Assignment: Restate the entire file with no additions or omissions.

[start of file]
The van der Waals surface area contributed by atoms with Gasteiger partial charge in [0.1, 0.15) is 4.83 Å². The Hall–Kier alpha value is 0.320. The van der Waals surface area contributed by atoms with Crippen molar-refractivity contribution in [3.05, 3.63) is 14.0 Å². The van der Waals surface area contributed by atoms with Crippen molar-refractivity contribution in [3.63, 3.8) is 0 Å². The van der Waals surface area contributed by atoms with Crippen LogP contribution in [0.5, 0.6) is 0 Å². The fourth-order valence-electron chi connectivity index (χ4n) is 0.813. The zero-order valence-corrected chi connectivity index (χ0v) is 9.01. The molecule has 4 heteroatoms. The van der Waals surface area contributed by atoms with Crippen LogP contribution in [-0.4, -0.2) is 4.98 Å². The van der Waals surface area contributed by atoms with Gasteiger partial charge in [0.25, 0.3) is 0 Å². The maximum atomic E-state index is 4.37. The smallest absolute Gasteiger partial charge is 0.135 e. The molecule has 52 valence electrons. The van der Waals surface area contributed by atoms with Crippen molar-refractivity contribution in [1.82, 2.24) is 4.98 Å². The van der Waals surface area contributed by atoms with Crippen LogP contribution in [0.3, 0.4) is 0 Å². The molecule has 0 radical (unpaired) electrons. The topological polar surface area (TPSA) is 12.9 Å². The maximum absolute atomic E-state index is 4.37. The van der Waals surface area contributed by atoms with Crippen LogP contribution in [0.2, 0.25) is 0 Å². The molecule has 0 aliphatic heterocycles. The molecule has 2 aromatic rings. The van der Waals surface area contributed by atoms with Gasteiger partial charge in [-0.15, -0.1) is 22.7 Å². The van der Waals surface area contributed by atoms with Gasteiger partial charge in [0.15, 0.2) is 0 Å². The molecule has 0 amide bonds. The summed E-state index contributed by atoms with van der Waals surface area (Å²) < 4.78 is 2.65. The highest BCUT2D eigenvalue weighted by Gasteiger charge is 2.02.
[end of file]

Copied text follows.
The van der Waals surface area contributed by atoms with Gasteiger partial charge in [0.1, 0.15) is 4.83 Å². The Hall–Kier alpha value is 0.320. The van der Waals surface area contributed by atoms with Crippen molar-refractivity contribution in [3.05, 3.63) is 14.0 Å². The van der Waals surface area contributed by atoms with Crippen molar-refractivity contribution in [3.63, 3.8) is 0 Å². The van der Waals surface area contributed by atoms with Crippen LogP contribution in [0.5, 0.6) is 0 Å². The fourth-order valence-electron chi connectivity index (χ4n) is 0.813. The zero-order valence-corrected chi connectivity index (χ0v) is 9.01. The molecule has 4 heteroatoms. The van der Waals surface area contributed by atoms with Crippen LogP contribution in [-0.4, -0.2) is 4.98 Å². The van der Waals surface area contributed by atoms with Gasteiger partial charge in [0.25, 0.3) is 0 Å². The maximum atomic E-state index is 4.37. The smallest absolute Gasteiger partial charge is 0.135 e. The molecule has 52 valence electrons. The van der Waals surface area contributed by atoms with Crippen molar-refractivity contribution in [1.82, 2.24) is 4.98 Å². The van der Waals surface area contributed by atoms with Crippen LogP contribution in [0.3, 0.4) is 0 Å². The molecule has 0 radical (unpaired) electrons. The topological polar surface area (TPSA) is 12.9 Å². The maximum absolute atomic E-state index is 4.37. The van der Waals surface area contributed by atoms with Crippen LogP contribution in [0.2, 0.25) is 0 Å². The molecule has 0 aliphatic heterocycles. The molecule has 2 aromatic rings. The van der Waals surface area contributed by atoms with Gasteiger partial charge in [-0.15, -0.1) is 22.7 Å². The van der Waals surface area contributed by atoms with Gasteiger partial charge in [0.15, 0.2) is 0 Å². The molecule has 0 amide bonds. The summed E-state index contributed by atoms with van der Waals surface area (Å²) < 4.78 is 2.65. The highest BCUT2D eigenvalue weighted by Gasteiger charge is 2.02.